RED HOOD: OUTLAW #37 & #38

Ding-Ding-Ding! Come on everyone, gather around because school is now in session and it’s time for you to learn something new! So trundle on over here, Scott Lobdell, Kenneth Rocafort, and Steve Firchow, and prepare yourselves for the school of DC Comics. It’s October, 2019, and it’s time for Red Hood to get out his teaching stick! Slap!

TO QUOTE William Arthur Ward:The mediocre teacher tells. The good teacher explains. The superior teacher demonstrates. The great teacher inspires.”

After agreeing to Lex Luthor’s dubious offer, Jason Todd now finds himself facing a role he never expected to fulfill! That of, being a teacher!

So, with individuals like a sentient strand of DNA currently under his wing, along with a genius three-month-old baby being carried around by her mother’s carcass, the question remains, will Jason be able to teach this bunch of kids everything they need to know in order to become a successful villain? And if he can, would he be able to live with the fact that he trained the next wave of planetary conquerors? To find out, please pick up issue 37 and 38 of Red Hood: Outlaw today! In the meantime, though, here, check this out...

Overall, I’d say Scott Lobdell’s current run of stories has been a roller coaster ride of ups and downs because some showed a lot of promise while others failed to hit their mark. Yet, as luck would have it, these two issues are part of his “Ups”, on account of Jason's new role as a teacher working surprisingly well so far, and proving that he’s possibly the most versatile member of the Bat-family (able to work in any setting, no matter how odd or outrageous it is). So, with that said, please allow me to present you with the following five sections detailing the strengths and weaknesses of these two issues.

1) Generation O: In the past, I’ve stated that Lobdell has a talent for creating new and interesting characters full of attitude, emotion, and personality. In this case, though, it seems fairly obvious that Generation O was a group effort, but only because Rocafort was able to depict each member of the team to their fullest potential.

2) Doomed: Just like Bunker before him, “Doomed is a conflicted comic book character created by Scott Lobdell for another series he previously penned. But unlike Bunker, he's not gay or a member of the Teen Titans, yet he is a brilliant young man who gets infected by Doomsday’s spores and is able to turn into a sort of Mini-Doomsday himself. As we can see from the cover of issue 38, his infection has progressed since we saw him last. So will Jason be able to help?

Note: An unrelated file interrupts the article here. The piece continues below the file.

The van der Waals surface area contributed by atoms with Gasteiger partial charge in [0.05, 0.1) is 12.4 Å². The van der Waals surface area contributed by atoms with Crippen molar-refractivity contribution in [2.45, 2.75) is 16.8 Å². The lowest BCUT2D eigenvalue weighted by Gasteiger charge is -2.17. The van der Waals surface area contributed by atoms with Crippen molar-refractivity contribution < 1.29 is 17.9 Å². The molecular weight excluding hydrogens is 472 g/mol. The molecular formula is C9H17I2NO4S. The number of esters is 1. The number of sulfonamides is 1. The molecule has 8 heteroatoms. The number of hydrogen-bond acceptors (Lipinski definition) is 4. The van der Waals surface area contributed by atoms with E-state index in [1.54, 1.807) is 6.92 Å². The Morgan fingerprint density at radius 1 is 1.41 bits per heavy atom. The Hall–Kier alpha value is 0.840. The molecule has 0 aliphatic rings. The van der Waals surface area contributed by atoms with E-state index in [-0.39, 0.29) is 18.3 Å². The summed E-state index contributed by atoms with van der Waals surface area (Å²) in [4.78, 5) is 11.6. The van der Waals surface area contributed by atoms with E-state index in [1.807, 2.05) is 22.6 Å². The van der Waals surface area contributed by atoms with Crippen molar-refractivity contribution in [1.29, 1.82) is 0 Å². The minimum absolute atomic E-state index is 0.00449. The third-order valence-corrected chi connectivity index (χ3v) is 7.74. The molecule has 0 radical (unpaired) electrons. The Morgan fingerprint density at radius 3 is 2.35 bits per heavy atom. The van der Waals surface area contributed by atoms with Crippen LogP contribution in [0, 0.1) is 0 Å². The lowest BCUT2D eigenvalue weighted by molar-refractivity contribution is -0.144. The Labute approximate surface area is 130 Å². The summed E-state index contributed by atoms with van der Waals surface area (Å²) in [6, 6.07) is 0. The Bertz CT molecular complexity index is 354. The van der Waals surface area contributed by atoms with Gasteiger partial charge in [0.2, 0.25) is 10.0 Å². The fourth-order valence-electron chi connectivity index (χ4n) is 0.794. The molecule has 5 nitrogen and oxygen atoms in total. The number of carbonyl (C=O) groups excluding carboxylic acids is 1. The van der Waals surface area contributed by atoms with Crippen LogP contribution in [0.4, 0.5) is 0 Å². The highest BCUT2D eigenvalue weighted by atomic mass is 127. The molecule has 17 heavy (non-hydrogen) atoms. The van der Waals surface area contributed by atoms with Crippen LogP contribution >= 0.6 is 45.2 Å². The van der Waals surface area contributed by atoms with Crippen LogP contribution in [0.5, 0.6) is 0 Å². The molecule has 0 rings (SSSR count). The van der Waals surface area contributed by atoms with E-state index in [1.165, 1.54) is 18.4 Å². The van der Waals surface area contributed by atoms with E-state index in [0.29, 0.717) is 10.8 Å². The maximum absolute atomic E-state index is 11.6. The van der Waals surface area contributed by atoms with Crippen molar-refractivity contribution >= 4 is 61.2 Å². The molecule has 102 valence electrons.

3) Shay Veritas and The Block: Another of Lobdell’s creations (this time from his tenure as Superman writer) is Dr. Shay Veritas, otherwise known as “The Smartest Woman in the World”, who's currently in charge of a mysterious otherworldly complex and a part of Lex Luthor’s plans for Generation Outlaw. I’ve always found Shay to be an interesting character, so it’s a treat to see her as part of this arc’s supporting cast.

4) Kenneth Rocafort: Since Red Hood and the Outlaws debuted way back in 2011, a broad array of different artists have been able to bring their adventures to life in a number of distinct ways. But while some of them were good, some of them were bad, and some of them were damn right ugly, if truth be told, nobody has left a bigger impression than Kenneth Rocafort, and goes to show, that his return to this book (even if it is just temporary) is possibly the biggest draw for some of the fans.

5) The Bad: Regrettably, both of these stories suffer from being confined within an episodic format and constrained to fit a certain number of pages. Inadvertently, this means that each episode has to juggle multiple plotlines and multiple characters at exactly the same time, without giving either of them a proper amount of breathing room to focus accordingly. Personally, I think that this is detrimental for the kids of Generation O as we only get the bare minimum to understand who they really are. That said, however, issue 38 did present us with a better look at the Devour and Doomed backstories, so hopefully, the rest will get their time to shine in the following issues.

Even though Jason isn't teaching the kids of Generation O something you'd find in a normal school curriculum, in the same breath, I'd like to think that the Hall & Oates’ song, 'Adult Education', captures the overall mood of these two issues.

I might be cheating here, but c’mon, how could I not compare the events depicted in this story to somebody's First Day of School? After all, most of the needed elements are there, including a group of outcasts, a stern but skillful teacher, and plenty of misfortunes that will bring them all together. Heck, there’s even an apple for the teacher!

All in all, I'd say the Generation O storyline has definitely hit the ground running by presenting us with an entertaining cast of characters, a gorgeous array of artwork, as well as the witty writing of Scott Lobdell. But, the question remains, who's going to get the best marks in the class? I mean, could it be...

  1. Devour: For his initiative.
  2. Cloud 9: For her unpredictability.
  3. Babe in Arms: For her genius.
  4. DNA: For their versatility.
  5. Doomed: For his raw power.

*** This review was brought to you by Adan, Comic Lad Extraordinaire.

RED HOOD: OUTLAW #37 & #38 RED HOOD: OUTLAW #37 & #38 Reviewed by David Andrews on October 14, 2019 Rating: 5

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